Stella, V., Borchardt, R., Hageman, M., Oliyai, R., Maag, H., Tilley, J. (Eds.)
2007, XVIII, 1464 p. In 2 volumes, not available separately.
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Prodrugs are substances administered in an inactive form that is then metabolized in the body in vivo into the active compound. The rationale behind administering prodrugs is to optimize absorption, distribution, metabolism, and excretion of these drugs. Since first described in the 1950s, prodrugs continue to be a fertile area of research. There are a number of small pharmaceutical/biotech companies dedicated to using prodrugs for the delivery of older but problematic drugs as well as to developing broad-based prodrug technologies for application to new and future drugs. These volumes represent a comprehensive guide to prodrugs. They guide the reader through the current status of the prodrug concept and its many applications and highlight its many successes in overcoming formulation and delivery of problematic drugs.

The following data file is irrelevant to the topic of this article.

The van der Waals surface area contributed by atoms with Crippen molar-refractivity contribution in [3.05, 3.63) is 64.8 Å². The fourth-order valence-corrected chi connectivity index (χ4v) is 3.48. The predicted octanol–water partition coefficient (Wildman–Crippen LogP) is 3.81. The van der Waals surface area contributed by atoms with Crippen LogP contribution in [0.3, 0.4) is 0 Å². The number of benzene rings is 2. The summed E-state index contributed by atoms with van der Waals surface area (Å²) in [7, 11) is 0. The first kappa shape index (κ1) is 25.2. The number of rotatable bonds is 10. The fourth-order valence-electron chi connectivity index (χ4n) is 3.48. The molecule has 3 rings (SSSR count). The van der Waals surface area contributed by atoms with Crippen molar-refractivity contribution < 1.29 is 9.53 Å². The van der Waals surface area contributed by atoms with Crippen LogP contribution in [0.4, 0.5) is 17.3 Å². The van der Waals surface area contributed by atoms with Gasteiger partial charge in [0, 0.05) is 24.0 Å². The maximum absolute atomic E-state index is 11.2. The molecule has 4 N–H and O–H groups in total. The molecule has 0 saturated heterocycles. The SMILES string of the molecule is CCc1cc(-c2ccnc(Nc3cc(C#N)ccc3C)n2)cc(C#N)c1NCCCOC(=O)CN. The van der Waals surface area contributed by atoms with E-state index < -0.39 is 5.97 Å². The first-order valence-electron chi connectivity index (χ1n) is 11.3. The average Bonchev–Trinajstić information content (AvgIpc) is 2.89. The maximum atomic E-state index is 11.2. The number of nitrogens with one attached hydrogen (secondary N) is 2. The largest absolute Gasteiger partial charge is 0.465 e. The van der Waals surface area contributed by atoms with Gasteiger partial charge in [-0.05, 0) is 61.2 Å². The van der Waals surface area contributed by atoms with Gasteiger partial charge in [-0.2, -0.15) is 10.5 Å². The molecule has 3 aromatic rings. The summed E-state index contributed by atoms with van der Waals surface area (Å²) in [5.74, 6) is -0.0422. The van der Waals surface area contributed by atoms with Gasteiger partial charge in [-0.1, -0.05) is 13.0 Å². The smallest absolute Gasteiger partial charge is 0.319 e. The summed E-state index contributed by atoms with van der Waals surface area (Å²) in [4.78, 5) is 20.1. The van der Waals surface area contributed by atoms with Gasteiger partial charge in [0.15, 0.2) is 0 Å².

A Case for Prodrugs.- Problems Addressable by Prodrugs.- Prodrug Approaches to Enhancing the Oral Delivery of Poorly Permeable Drugs.- Topical Delivery Using Prodrugs.- Prodrug Approaches to Ophthalmic Drug Delivery.- Oral Delivery.- Prodrugs and Parenteral Drug Delivery.- Poly (ethylene glycol) Prodrugs: Altered Pharmacokinetics and Pharmacodynamics.- Prodrugs to Reduce Presystemic Metabolism.- Small Molecules.- Controlled Release – Macromolecular Prodrugs.- Proenzymes.- Targeting: Theoretical and Computational Models.- Cancer—Small Molecules.- Monoclonal Antibody Drug Conjugates for Cancer Therapy.- Antibody-Directed Enzyme Prodrug Therapy (ADEPT).- Prodrugs for Liver-Targeted Drug Delivery.- Prodrug Approaches for Drug Delivery to the Brain.- Lymphatic Absorption of Orally Administered Prodrugs.- Colonic Delivery Functional Group Approach to Prodrugs.- Prodrugs of Carboxylic Acids.- Prodrugs of Alcohols and Phenols.- Prodrugs of Amines.- Prodrugs of Amides, Imides and Other NH-Acidic Compounds.- Prodrugs of Benzamidines.- Prodrugs of Phosphonates, Phosphinates, and Phosphates.- Functional Group Approaches to Prodrugs: Functional Groups in Peptides.- Macromolecular Prodrugs of Small Molecules.- Miscellaneous Functional Groups.- Prodrugs: Absorption, Distribution, Metabolism, Excretion (ADME) Issues.- Formulation Challenges of Prodrugs.- Safety Assessment of Prodrugs.- Toxicological Issues with Pivalate Prodrugs.- Adefovir Dipivoxil: An Oral Prodrug of Adefovir.- Amifostine: (Ethyol®).- Capecitabine: A Prodrug of 5-Flurouracil.- Cefditoren Pivoxil: An Oral Prodrug of Cefditoren.- Cefuroxime Axetil: An Oral Prodrug of Cefuroxime.- Clindamycin 2-Phosphate: A Prodrug of Clindamycin.- Enalapril: A Prodrug of Enalaprilat.- Famciclovir: A Prodrug of Penciclovir.- Fosamprenavir: A Prodrug of Amprenavir.- Fosinopril.- Fosphenytoin: A Prodrug of Phenytoin.- Irinotecan (CPT-11), A Water-soluble Prodrug of SN-38.-Latanoprost: Isopropylester of a Prostaglandin F2a Analog.- Moexipril Hydrochloride: A Prodrug of Moexiprilat.- Mycophenolate Mofetil.- Olmesartan Medoxomil: A Prodrug of Olmesartan.- Omeprazole (PrilosecÒ ).- Oseltamivir: An Orally Bioavailable Ester Prodrug of Oseltamivir Carboxylate.- Parecoxib: A Prodrug of Valdecoxib.- Tenofovir Disoproxil Fumarate: An Oral Prodrug of Tenofovir.- Travoprost: A Potent PGF2a Analog.- Valacyclovir: A Prodrug of Acyclovir.- Valganciclovir: A Prodrug of Ganciclovir.- Vantin: A Prodrug of Cefpodoxime.- Ximelagatran: A Double Prodrug of Melagatran